There only restriction on the MX5, MX10, and MX40 are which ports are allowed to be configured. The software doesn’t place any sort of bandwidth restrictions on the ports at all. There’s a common misconception that the MX5 is a “5-gig router,” but this isn’t the case. For example, the MX5 comes with a 20x1GE MIC and is fully capable of running each port at line rate.
The MX240 is the first router in the lineup that has a chassis that supports modular routing engines, SCBs, and FPCs. The MX240 is 5U tall and supports four horizontal slots. There’s support for one routing engine, or optional support for two routing engines. Depending on the number of routing engines, the MX240 supports either two or three FPCs.
The routing engine is installed into a SCB and will be described in more detail later in the chapter.
To support full redundancy, the MX240 requires two SCBs and routing engines. If a single SCB fails, there is enough switch fabric capacity on the other SCB to support the entire router at line rate. This is referred to as 1 + 1 SCB redundancy. In this configuration, only two FPCs are supported.
The MX240 is numbered from the bottom up starting with the SCB. The first SCB must be installed into the very bottom slot. The next slot up is a special slot that supports either a SCB or FPC, and thus begins the FPC numbering at 0. From there, you may install two additional FPCs as FPC1 and FPC2.
The SCBs must be installed into the very bottom slots to support 1 + 1 SCB redundancy. These slots are referred to as SCB0 and SCB1. When two SCBs are installed, the MX240 supports only two FPCs: FPC1 and FPC2.
When a single SCB is used, it must be installed into the very bottom slot and obviously doesn’t provide any redundancy; however, three FPCs are supported. In this configuration, the FPC numbering begins at FPC0 and ends at FPC2.
The MX480 is the big brother to the MX240. There are eight horizontal slots total. It supports two SCBs and routing engines as well as six FPCs in only 8U of space. The MX480 tends to be the most popular in enterprise because six slots is the “sweet spot.”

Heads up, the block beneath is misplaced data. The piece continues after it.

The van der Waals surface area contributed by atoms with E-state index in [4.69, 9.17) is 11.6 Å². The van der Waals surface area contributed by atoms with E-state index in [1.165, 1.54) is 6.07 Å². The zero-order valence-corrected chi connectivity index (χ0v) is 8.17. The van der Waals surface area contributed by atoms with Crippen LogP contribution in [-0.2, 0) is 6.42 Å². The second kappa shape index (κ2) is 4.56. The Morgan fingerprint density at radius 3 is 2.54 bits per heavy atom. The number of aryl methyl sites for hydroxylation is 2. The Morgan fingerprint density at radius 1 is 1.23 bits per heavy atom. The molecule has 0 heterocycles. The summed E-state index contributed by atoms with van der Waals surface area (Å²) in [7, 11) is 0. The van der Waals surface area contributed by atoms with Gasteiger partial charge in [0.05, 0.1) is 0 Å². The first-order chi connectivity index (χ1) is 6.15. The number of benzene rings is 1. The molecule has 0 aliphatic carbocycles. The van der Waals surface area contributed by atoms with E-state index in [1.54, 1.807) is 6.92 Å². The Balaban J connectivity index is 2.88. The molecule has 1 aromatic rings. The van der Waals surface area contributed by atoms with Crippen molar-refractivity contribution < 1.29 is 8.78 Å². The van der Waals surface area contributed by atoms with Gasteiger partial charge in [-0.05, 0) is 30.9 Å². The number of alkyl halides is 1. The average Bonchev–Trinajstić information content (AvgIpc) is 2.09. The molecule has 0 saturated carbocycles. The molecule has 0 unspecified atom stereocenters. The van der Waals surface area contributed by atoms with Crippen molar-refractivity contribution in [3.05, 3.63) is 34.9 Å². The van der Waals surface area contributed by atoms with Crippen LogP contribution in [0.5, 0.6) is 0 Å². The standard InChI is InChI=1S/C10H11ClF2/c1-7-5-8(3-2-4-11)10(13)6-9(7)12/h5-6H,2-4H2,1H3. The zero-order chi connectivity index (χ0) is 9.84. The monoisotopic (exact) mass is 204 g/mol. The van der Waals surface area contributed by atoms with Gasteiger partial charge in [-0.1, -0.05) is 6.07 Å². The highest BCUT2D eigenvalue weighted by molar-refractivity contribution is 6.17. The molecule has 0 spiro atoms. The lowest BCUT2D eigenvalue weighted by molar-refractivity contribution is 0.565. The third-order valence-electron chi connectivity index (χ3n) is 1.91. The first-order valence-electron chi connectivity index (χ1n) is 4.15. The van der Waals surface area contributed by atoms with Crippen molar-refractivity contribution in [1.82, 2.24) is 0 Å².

Like its little brother, the MX480 requires two SCBs and routing engines for full redundancy. If a single SCB were to fail, the other SCB would be able to support all six FPCs at line rate.
All components between the MX240 and MX480 are interchangeable. This makes the sparing strategy cost effective and provides FPC investment protection.
There is custom keying on the SCB and FPC slots so that an SCB cannot be installed into a FPC slot and vice versa. In the case where the chassis supports either an SCB or FPC in the same slot, such as the MX240 or MX960, the keying will allow for both.
The MX480 is numbered from the bottom up. The SCBs are installed into the very bottom of the chassis into SCB0 and SCB1. From there, the FPCs may be installed and are numbered from the bottom up as well.
Some types of traffic require a big hammer. Enter the MX960. It’s the sledgehammer of the MX Series. The MX960 is all about scale and performance. It stands at 16U and weighs in at 334lbs. The SCBs and FPCs are installed vertically into the chassis so that it can support 14 slots side to side.
Because of the large scale, three SCBs are required for full redundancy. This is referred to as 2 + 1 SCB redundancy. If any SCB fails, the other two SCB are able to support all 11 FPCs at line rate.
If you like living life on the edge and don’t need redundancy, the MX960 requires at least two SCBs to switch the available 12 FPCs.
The MX960 is numbered from the left to the right. The SCBs are installed in the middle, whereas the FPCs are installed on either side. Depending on whether or not you require SCB redundancy, the MX960 is able to support 11 or 12 FPCs.
The first six slots are reserved for FPCs and are numbered from left to right beginning at 0 and ending with 5. The next two slots are reserved and keyed for SCBs. The next slot is keyed for either a SCB or FPC. In the case of full redundancy, SCB2 needs to be installed into this slot. The next five slots are reserved for FPCs and begin numbering at 7 and end at 11.
Running with two SCBs gives you the benefit of being able to switch 12 FPCs at line rate. The only downside is that there’s no SCB redundancy. Just like before, the first six slots are reserved for FPC0 through FPC5. The difference now is that SCB0 and SCB1 are to be installed into the next two slots. Instead of having SCB2, you install FPC6 into this slot. The remaining five slots are reserved for FPC7 through FPC11.